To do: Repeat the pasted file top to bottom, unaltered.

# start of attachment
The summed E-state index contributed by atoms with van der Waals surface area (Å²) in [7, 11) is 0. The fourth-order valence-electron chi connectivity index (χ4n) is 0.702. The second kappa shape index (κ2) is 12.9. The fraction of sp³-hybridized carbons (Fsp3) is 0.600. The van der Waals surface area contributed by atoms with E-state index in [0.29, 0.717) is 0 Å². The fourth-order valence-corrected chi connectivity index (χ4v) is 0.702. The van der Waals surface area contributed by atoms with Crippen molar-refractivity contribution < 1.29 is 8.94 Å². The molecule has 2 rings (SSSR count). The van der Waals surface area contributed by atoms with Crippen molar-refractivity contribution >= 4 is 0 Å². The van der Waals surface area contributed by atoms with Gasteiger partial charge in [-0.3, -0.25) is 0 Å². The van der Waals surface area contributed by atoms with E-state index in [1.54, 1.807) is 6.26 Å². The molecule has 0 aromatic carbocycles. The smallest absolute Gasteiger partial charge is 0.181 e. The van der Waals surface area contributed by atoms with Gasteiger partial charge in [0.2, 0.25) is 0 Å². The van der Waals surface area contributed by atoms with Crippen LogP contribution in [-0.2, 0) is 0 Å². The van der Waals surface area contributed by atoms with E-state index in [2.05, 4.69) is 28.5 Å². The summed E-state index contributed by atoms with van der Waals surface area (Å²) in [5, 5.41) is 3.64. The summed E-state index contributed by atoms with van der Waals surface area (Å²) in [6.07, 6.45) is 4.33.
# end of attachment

The summed E-state index contributed by atoms with van der Waals surface area (Å²) in [7, 11) is 0. The fourth-order valence-electron chi connectivity index (χ4n) is 0.702. The second kappa shape index (κ2) is 12.9. The fraction of sp³-hybridized carbons (Fsp3) is 0.600. The van der Waals surface area contributed by atoms with E-state index in [0.29, 0.717) is 0 Å². The fourth-order valence-corrected chi connectivity index (χ4v) is 0.702. The van der Waals surface area contributed by atoms with Crippen molar-refractivity contribution < 1.29 is 8.94 Å². The molecule has 2 rings (SSSR count). The van der Waals surface area contributed by atoms with Crippen molar-refractivity contribution >= 4 is 0 Å². The van der Waals surface area contributed by atoms with Gasteiger partial charge in [-0.3, -0.25) is 0 Å². The van der Waals surface area contributed by atoms with E-state index in [1.54, 1.807) is 6.26 Å². The molecule has 0 aromatic carbocycles. The smallest absolute Gasteiger partial charge is 0.181 e. The van der Waals surface area contributed by atoms with Gasteiger partial charge in [0.2, 0.25) is 0 Å². The van der Waals surface area contributed by atoms with Crippen LogP contribution in [-0.2, 0) is 0 Å². The van der Waals surface area contributed by atoms with E-state index in [2.05, 4.69) is 28.5 Å². The summed E-state index contributed by atoms with van der Waals surface area (Å²) in [5, 5.41) is 3.64. The summed E-state index contributed by atoms with van der Waals surface area (Å²) in [6.07, 6.45) is 4.33.